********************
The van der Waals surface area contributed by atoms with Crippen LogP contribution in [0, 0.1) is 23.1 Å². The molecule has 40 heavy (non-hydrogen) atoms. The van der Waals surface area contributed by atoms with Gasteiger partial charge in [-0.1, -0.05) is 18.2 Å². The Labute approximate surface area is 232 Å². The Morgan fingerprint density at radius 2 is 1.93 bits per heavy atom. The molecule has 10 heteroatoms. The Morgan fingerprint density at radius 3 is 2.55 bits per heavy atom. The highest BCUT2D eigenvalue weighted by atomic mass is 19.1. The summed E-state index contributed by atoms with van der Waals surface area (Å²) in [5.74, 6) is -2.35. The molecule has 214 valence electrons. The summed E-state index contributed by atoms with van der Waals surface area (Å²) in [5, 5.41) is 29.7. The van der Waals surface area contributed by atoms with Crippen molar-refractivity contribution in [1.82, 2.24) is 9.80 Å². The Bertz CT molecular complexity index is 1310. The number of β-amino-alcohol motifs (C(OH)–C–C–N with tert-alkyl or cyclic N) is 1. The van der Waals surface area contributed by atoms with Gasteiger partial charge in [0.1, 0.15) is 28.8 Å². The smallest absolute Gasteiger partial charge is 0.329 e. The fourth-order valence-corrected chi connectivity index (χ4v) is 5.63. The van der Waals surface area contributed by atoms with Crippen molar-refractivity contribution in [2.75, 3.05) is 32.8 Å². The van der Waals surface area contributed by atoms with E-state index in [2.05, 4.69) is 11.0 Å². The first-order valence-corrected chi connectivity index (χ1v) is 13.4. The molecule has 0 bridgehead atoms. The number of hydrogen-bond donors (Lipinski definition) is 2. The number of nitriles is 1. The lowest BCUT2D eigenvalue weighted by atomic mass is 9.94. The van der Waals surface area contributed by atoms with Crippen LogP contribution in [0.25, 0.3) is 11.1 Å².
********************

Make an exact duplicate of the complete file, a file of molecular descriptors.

The van der Waals surface area contributed by atoms with Crippen LogP contribution in [0, 0.1) is 23.1 Å². The molecule has 40 heavy (non-hydrogen) atoms. The van der Waals surface area contributed by atoms with Gasteiger partial charge in [-0.1, -0.05) is 18.2 Å². The Labute approximate surface area is 232 Å². The Morgan fingerprint density at radius 2 is 1.93 bits per heavy atom. The molecule has 10 heteroatoms. The Morgan fingerprint density at radius 3 is 2.55 bits per heavy atom. The highest BCUT2D eigenvalue weighted by atomic mass is 19.1. The summed E-state index contributed by atoms with van der Waals surface area (Å²) in [5.74, 6) is -2.35. The molecule has 214 valence electrons. The summed E-state index contributed by atoms with van der Waals surface area (Å²) in [5, 5.41) is 29.7. The van der Waals surface area contributed by atoms with Crippen molar-refractivity contribution in [1.82, 2.24) is 9.80 Å². The Bertz CT molecular complexity index is 1310. The number of β-amino-alcohol motifs (C(OH)–C–C–N with tert-alkyl or cyclic N) is 1. The van der Waals surface area contributed by atoms with Gasteiger partial charge in [0.1, 0.15) is 28.8 Å². The smallest absolute Gasteiger partial charge is 0.329 e. The fourth-order valence-corrected chi connectivity index (χ4v) is 5.63. The van der Waals surface area contributed by atoms with Crippen molar-refractivity contribution in [2.75, 3.05) is 32.8 Å². The van der Waals surface area contributed by atoms with E-state index in [2.05, 4.69) is 11.0 Å². The first-order valence-corrected chi connectivity index (χ1v) is 13.4. The molecule has 0 bridgehead atoms. The number of hydrogen-bond donors (Lipinski definition) is 2. The number of nitriles is 1. The lowest BCUT2D eigenvalue weighted by atomic mass is 9.94. The van der Waals surface area contributed by atoms with Crippen LogP contribution in [0.25, 0.3) is 11.1 Å².